I was just following up on your statement that you should go to AA.

I didn't use AA - I just used SR. If SR's not enough for you then you need to widen your net, yeah?
Thanks for replying,

No I need more help. The funny thing is I have known since I was 12, So 12 years ago now . When people say admittance is the first step, I have always known. I once told my brother about the problem when I was 21, he said I was a hypochondriac. I tried to explain my drinking is different but no one would listen. It devastated me for a while. In fact every single person I told apart from my Dad told me I was just "over thinking things".
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Old 03-07-2015, 08:41 PM
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Originally Posted by Dee74 View Post
Did you ask your Dad?
I was just following up on your statement that you should go to AA.

I didn't use AA - I just used SR. If SR's not enough for you then you need to widen your net, yeah?
Oh also I did ask my Dad and he was coy about it. In a good way he said he didn't want to give personal info. Obviously he said it helped and people talked.

I didn't explain that my father, who I now love, was a terrible **** growing up with alcohol.
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Old 03-08-2015, 12:36 AM
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Go to the AA meeting. You have nothing to lose. They say you can always have your misery refunded at the door if you don't like it.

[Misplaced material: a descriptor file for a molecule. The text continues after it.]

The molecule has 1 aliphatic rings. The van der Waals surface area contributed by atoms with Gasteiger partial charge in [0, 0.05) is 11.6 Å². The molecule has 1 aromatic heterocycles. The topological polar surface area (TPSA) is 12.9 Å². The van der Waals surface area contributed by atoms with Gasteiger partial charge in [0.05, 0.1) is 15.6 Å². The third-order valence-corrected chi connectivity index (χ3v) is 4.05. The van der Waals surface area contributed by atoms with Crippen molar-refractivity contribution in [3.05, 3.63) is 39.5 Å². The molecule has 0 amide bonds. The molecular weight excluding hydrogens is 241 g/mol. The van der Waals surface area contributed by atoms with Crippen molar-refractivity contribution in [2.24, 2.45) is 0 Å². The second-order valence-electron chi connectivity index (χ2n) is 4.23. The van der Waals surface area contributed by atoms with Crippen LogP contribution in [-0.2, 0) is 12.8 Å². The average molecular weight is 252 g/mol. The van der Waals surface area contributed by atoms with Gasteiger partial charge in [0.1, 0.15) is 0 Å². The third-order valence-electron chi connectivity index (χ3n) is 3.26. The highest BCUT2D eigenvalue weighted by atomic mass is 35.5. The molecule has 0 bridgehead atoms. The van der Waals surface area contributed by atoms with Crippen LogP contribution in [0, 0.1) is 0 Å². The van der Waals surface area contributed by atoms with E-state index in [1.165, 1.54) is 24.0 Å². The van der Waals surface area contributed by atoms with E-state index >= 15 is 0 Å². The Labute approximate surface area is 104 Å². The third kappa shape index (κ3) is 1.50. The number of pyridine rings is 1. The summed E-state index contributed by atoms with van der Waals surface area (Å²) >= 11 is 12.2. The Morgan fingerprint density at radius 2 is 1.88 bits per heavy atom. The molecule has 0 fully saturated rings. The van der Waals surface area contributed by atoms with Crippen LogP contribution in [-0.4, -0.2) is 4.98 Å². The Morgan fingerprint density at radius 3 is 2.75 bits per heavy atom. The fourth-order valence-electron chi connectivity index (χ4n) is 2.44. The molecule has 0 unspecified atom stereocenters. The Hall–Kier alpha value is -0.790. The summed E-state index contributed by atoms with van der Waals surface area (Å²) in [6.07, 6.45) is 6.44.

Your dad is sober. If you do what he does you'll get sober. I'm sure it wasn't easy for him to stop either.

He may have been a jerk in the past but that's neither here nor there at this point. Look to the future!
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Old 03-08-2015, 01:39 AM
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I was dead afraid of talking to my parents about my problems, but eventually they realized i had a problem and they told me to go to rehab. Being honest with them ended up being one of the best decisions of my life. Not only have I gotten better, but my relationship with them is ten times better than before!
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Old 03-08-2015, 03:15 AM
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themadone telling your Dad will bring enormous relief and chances are he is going to understand. We call that voice in our heads AV (alcoholic voice) and you can overcome that, many of us have, you can too.
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Old 03-08-2015, 03:46 AM
  # 33 (permalink)  
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You have your whole life ahead of you. Do whatever you must to get this straightened out now. I hear the people at AA don't bite. They sure aren't going to shame you or not take you seriously. I mean "this" is what they do.

Maybe for you it will take rehab, or maybe, like Dee, SR will do it. But you must focus here and now and make this your mission to fix this thing. I believe that focused time spent is the answer to everything . . . and a willingness to ask for help. Don't worry about feeling humiliated at this point. If humiliation is an issue for you, if you don't get help there is way more of that waiting for you.

I am sorry about the passing out thing at work. That must have been really bad, with your boss counting on you and everything. You can take the right steps now so that you will not have to fear the "next" thing happening.